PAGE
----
I’m not sure this is a good thing. Yes, it’s annoying to get the “Your mailbox is over capacity” email, but that forces employees to archive and delete deadweight. Now without that restriction, watch email management of attachments go even more crazily out of control.

Overall, I’ll be cheering the City of Los Angeles onwards in their endeavor, because I believe Gmail is superior to Outlook. But it’s so tremendously different that it will take a long time for the majority of new users to figure it out. Hopefully, with their extensive training plan, they can emerge as a pattern for other agencies to follow.


The Craigslist Effect on Government Transactions

July 13, 2010 2 comments

Over the past decade, government has become very good at putting applications and services online. Visit any state web site and you’ll find hundreds available at your fingertips. However, if you look at the statistics of many applications, such as vehicle registration and driver’s license renewals, adoption rates are still incredibly low.

There really is no point comparing the advantages of going online versus going into a brick and mortar building.  We’ve heard them for so long they’re now clichés:

  • Open 24/7/365!
  • No more waiting in lines!
  • Do business in your pajamas!

Government has every incentive to drive usage to their online applications because it’s stupendously cheaper and more efficient than staffing physical offices. Citizens have every incentive to go online because, well, you can do it in your pajamas. To keep the clichés rolling, sounds like a match made in heaven.

So, the million dollar question that every program manager asks is:

Why aren’t more people going online to conduct government transactions?

Traditional explanations include:

  • Can’t trust the internet: security is always a risk, especially when personally identifiable information is involved
  • Don’t like extra fees: people don’t like paying extra for convenience
  • Digital divide: many people still don’t have access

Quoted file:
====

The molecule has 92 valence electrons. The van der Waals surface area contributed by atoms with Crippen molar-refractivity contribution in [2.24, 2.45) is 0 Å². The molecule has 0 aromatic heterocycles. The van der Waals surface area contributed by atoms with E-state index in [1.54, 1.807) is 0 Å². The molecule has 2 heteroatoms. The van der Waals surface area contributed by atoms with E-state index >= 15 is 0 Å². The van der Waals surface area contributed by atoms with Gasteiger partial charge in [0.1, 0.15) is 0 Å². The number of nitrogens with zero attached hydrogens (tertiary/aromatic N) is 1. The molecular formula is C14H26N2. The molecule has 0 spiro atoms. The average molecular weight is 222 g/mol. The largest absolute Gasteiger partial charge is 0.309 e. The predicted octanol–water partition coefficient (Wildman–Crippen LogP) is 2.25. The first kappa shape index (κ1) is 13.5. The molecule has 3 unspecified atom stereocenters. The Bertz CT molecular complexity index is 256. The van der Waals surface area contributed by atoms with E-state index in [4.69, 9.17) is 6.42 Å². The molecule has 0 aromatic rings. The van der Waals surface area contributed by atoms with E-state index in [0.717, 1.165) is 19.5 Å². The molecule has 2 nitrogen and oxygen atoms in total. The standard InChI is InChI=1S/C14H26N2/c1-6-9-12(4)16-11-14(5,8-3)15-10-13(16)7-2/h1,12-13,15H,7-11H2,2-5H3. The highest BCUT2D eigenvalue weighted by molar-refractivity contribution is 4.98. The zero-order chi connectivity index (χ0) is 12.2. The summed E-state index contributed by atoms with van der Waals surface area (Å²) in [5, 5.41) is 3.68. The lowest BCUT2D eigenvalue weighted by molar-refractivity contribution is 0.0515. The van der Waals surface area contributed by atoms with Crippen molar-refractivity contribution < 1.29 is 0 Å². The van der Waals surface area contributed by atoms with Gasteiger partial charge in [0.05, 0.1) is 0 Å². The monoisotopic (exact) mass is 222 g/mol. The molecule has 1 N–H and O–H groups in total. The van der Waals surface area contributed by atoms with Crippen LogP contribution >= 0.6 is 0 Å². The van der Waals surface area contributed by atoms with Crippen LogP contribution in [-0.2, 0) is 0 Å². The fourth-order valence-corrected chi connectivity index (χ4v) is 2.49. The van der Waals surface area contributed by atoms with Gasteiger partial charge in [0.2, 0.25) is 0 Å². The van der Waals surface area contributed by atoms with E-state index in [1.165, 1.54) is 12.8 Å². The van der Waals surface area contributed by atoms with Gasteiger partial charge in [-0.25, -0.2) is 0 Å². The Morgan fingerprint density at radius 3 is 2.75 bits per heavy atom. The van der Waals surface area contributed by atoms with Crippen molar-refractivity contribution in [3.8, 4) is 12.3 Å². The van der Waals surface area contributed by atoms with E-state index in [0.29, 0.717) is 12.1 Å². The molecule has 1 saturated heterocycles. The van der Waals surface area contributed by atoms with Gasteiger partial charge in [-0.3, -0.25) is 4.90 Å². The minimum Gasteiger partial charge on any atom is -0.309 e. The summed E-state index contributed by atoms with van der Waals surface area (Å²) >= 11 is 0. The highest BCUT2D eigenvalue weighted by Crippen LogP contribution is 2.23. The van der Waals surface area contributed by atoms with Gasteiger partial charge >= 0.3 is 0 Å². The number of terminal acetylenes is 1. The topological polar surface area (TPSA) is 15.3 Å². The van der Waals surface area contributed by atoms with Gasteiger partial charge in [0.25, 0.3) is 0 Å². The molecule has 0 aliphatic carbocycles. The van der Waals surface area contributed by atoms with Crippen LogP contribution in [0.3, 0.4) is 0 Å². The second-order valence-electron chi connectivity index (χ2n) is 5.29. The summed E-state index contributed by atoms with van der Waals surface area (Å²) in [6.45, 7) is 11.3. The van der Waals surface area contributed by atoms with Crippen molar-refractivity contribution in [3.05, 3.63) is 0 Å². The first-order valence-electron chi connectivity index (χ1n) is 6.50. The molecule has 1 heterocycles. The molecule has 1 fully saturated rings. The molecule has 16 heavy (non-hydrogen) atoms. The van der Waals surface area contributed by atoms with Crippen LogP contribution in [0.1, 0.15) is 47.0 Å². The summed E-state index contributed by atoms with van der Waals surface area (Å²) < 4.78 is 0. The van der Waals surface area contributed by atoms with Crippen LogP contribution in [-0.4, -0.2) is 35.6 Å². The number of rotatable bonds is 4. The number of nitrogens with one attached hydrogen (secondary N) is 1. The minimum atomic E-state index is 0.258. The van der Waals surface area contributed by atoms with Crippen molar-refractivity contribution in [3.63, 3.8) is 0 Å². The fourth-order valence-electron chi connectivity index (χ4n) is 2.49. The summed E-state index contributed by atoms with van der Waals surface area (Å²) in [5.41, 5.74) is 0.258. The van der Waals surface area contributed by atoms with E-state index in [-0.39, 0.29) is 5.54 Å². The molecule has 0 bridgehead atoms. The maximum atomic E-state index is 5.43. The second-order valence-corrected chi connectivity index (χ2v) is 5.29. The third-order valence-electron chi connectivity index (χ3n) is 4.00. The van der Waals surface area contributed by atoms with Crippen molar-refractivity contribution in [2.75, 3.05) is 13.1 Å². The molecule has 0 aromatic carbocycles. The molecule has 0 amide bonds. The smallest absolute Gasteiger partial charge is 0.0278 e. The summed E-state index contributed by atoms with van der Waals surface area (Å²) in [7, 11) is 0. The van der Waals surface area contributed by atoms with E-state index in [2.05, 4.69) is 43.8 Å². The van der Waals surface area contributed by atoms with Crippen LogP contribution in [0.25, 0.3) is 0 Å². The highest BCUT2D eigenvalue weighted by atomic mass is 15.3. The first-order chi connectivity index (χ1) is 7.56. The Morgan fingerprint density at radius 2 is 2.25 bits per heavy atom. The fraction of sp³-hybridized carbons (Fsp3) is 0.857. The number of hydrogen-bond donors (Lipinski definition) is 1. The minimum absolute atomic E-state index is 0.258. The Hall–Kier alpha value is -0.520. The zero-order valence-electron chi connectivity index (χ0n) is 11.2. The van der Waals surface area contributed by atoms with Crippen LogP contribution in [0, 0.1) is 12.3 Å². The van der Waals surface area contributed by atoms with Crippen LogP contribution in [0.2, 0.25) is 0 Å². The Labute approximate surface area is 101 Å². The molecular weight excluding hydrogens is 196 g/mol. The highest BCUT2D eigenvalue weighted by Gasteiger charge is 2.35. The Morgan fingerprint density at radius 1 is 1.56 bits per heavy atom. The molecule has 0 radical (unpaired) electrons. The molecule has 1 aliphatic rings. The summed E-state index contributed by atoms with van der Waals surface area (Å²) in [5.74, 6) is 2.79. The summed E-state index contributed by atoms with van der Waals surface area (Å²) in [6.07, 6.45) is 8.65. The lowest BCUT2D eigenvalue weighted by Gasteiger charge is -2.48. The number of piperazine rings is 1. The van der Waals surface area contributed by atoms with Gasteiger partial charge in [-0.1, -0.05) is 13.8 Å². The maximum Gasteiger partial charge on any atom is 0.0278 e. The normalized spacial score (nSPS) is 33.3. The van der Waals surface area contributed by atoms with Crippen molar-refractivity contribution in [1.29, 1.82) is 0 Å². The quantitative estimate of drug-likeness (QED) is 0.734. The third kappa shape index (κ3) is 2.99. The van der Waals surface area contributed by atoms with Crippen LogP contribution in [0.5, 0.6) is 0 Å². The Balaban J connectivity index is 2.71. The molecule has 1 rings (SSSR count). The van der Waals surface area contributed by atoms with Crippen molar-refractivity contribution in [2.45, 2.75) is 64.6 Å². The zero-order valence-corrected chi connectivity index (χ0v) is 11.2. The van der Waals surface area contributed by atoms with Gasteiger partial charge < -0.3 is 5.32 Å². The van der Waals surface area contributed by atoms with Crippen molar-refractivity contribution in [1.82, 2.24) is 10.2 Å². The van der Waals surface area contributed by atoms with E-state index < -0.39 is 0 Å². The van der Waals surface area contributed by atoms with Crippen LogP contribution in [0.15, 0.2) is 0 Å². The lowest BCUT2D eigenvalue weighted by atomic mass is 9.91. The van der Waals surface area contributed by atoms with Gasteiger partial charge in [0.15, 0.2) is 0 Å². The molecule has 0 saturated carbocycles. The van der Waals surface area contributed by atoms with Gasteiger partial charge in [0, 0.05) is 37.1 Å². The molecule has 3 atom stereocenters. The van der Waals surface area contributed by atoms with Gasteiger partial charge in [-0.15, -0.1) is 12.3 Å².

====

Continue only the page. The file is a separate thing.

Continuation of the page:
Yes, these are factors, but they haven’t stopped people from going online to do other kinds of business in the private sector. I’d like to offer another important factor I call the Craigslist effect.

Craigslist continues to be the dominant online community marketplace, despite keeping the same boring 1.0 interface they’ve had since the mid-nineties…. despite adding few functionalities relative to the rest of the online community… despite competition from two of the internet’s biggest players in Facebook and Amazon… Despite it all, Craigslist is still the default service for buying and selling goods and services in your community.

I believe a big reason is because it takes a lot of effort for people to change the way they do things once they’ve been doing it comfortably for a period of time, no matter how attractive a replacement may be. Many people know about going online to renew a driver’s license, but they don’t know exactly how it works or what happens to their information, whereas they know EXACTLY what to expect when they go into an office. In addition, there’s always a learning curve when trying something new, regardless of how intuitive and usable the new system is.

So, once you couple the comfortability of the old with an inexperience of the new, you get another cliché: if it ain’t broke, don’t fix it.

I’m not a professional researcher and I don’t have tons of empirical evidence to support this idea. And I understand drawing parallels between government and Craigslist is stretching it a bit. But I have talked to a good number of folks and it seems that a common denominator is that they’re fine doing it the way they’ve been doing it, thank you very much.

Even though adoption rates are relatively low now, the numbers will climb steadily as generational habits change. But in the mean time, there will still be plenty of folks lining up at the local government office, just like how there are plenty of folks that continue to use a plain and undecorated marketplace like Craigslist.

What do you think? Are there other significant factors that keep people from doing government business in their pajamas?